Defending Taliban negotiations: Pompeo, who served as the country’s top diplomat from 2018-2021, defended the Trump administration’s Afghanistan policy, arguing that negotiations with the Taliban were aimed at forming a common understanding, not signing a binding document. “We did that all the time, knowing that a piece of paper mattered as a guidepost, but not as an operational document,” Pompeo said, “As we began to deliver on President [Donald] Trump’s commitment to draw down our uniformed military personnel there in Afghanistan, we were always mindful we had multiple objectives, not the least of which was to ensure that the United States wasn’t attacked from that place again.”
Religious organization: Asked if the Iranian regime is a “rational actor,” Pompeo pointed to the fundamentalist rhetoric employed by the government. “This is a religious organization. They are on a religious jihad for the destruction of the State of Israel and the big devil [the U.S.] as well. The leaders are evil. This is ideological,” he responded.
Appeasement: “It is difficult to discern precisely what their [Middle East] policy is,” Pompeo said of the Biden administration. “You have to default to the idea that this administration, just like the Obama administration, actually believes that they can convince Iran to be a stabilizing influence in the Middle East. I think that’s crazy….Their policy looks to be that same one of appeasement, we can just buy them off, we’ll send them money and they’ll slow their nuclear program down. That is very dangerous for the State of Israel and is a danger for the Gulf state coalition that we built alongside of Israel to isolate Iran in a way that [it] had never been isolated before.”
Abraham Accords: Pompeo, who helped oversee the signing of the Abraham Accords in September 2020, said the Trump administration was close to convincing more countries to join before leaving office. “What will it take for the next nation to make that decision? For a capable leader to make the right choice for his country. They have to know that America is going to be supportive of that effort. And I don’t see the conditions for that today. We just talked about this administration’s Iran policy. It would be increasingly difficult for another country to sign onto the Abraham Accords, conceptually, when the United States is playing footsie with Israel’s archenemy.”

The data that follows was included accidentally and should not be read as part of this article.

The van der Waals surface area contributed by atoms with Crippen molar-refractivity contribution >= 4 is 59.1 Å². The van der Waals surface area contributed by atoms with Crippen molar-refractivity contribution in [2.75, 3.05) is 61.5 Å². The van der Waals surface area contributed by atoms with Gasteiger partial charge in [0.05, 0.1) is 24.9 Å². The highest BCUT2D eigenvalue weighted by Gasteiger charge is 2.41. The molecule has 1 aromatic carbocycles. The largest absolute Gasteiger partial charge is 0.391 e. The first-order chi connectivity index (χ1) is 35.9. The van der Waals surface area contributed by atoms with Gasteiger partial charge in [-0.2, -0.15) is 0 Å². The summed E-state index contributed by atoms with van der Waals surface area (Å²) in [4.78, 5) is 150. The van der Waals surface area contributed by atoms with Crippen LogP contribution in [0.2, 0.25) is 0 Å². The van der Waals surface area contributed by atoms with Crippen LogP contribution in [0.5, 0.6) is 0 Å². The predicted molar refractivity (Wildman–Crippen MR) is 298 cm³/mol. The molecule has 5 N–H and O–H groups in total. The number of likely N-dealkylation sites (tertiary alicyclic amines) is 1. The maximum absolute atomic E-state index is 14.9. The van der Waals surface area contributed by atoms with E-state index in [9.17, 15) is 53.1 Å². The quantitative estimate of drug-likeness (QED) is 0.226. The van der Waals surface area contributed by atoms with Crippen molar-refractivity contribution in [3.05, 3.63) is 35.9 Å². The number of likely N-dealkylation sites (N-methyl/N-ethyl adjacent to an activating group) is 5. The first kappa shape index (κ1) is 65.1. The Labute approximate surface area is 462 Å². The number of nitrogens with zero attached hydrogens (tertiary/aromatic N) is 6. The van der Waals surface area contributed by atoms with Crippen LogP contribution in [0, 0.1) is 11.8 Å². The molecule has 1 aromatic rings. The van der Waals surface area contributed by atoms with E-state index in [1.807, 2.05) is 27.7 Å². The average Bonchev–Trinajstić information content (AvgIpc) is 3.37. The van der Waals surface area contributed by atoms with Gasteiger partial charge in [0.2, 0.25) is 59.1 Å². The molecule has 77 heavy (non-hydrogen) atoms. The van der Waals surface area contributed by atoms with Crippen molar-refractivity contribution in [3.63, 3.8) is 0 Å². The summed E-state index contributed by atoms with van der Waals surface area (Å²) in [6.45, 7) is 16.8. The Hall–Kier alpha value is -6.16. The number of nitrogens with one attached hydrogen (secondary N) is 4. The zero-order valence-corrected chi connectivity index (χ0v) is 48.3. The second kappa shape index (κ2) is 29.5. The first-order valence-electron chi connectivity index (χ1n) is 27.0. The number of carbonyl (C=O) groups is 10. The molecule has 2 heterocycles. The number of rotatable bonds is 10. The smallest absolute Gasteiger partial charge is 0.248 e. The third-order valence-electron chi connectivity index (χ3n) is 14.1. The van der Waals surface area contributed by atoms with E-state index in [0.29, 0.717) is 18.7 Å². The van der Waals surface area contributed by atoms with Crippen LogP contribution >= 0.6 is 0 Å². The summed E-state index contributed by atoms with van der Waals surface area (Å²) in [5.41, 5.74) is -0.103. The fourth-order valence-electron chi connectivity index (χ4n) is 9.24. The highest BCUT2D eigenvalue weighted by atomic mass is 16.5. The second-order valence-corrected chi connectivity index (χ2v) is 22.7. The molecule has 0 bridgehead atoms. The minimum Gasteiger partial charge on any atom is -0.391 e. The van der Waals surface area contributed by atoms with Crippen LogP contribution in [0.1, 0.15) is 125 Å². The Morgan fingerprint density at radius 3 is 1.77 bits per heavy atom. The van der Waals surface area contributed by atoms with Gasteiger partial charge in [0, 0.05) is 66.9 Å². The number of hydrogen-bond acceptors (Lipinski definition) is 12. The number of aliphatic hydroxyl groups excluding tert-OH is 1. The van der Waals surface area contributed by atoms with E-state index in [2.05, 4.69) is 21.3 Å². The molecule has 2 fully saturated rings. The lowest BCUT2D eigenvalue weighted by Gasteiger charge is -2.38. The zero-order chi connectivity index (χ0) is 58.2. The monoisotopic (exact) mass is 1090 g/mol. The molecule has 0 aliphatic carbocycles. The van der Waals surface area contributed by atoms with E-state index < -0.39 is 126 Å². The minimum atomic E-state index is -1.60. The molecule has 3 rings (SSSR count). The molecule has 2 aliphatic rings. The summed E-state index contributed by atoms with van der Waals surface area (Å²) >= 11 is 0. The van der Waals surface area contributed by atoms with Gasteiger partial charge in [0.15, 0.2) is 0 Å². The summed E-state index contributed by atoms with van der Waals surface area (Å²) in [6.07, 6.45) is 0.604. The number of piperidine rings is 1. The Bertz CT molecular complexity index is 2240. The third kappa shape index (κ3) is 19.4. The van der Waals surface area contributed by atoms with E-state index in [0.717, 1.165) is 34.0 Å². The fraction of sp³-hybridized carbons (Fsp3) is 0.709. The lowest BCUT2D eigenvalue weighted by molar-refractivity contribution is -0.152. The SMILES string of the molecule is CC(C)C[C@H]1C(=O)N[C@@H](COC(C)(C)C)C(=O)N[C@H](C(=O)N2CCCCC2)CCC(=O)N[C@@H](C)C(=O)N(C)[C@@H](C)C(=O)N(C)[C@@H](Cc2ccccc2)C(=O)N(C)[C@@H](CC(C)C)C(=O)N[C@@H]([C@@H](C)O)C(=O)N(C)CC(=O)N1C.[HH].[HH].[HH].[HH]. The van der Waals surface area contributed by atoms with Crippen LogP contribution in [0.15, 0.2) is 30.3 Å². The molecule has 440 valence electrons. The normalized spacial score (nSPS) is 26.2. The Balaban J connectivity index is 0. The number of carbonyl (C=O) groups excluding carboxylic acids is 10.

Palace intrigue: Asked about reported calls between Chairman of the Joint Chiefs Gen. Mark Milley and a top Chinese military official in the closing weeks of the Trump administration, Pompeo described the calls as “nothing, per se, troubling.” But the former secretary of state characterized Milley’s admission that he would warn Beijing if the Trump administration decided to launch an attack as “mind-boggling,” adding, “If he undermined the president of the United States that way, he’s got to be fired, he should certainly resign himself. We need more clarity about what’s actually said.
Bonus: Favorite Yiddish word? “I think my son would tell you, it is kvetch.” How many bottles of ‘Pompeo’ wine [created for him by an Israeli winemaker] has he consumed? “I can’t tell you how much it meant to me. Because the State of Israel is such an important part of my life as a Christian evangelical. To think that someone would honor me in this way is just, you know, for me, that’s really something.”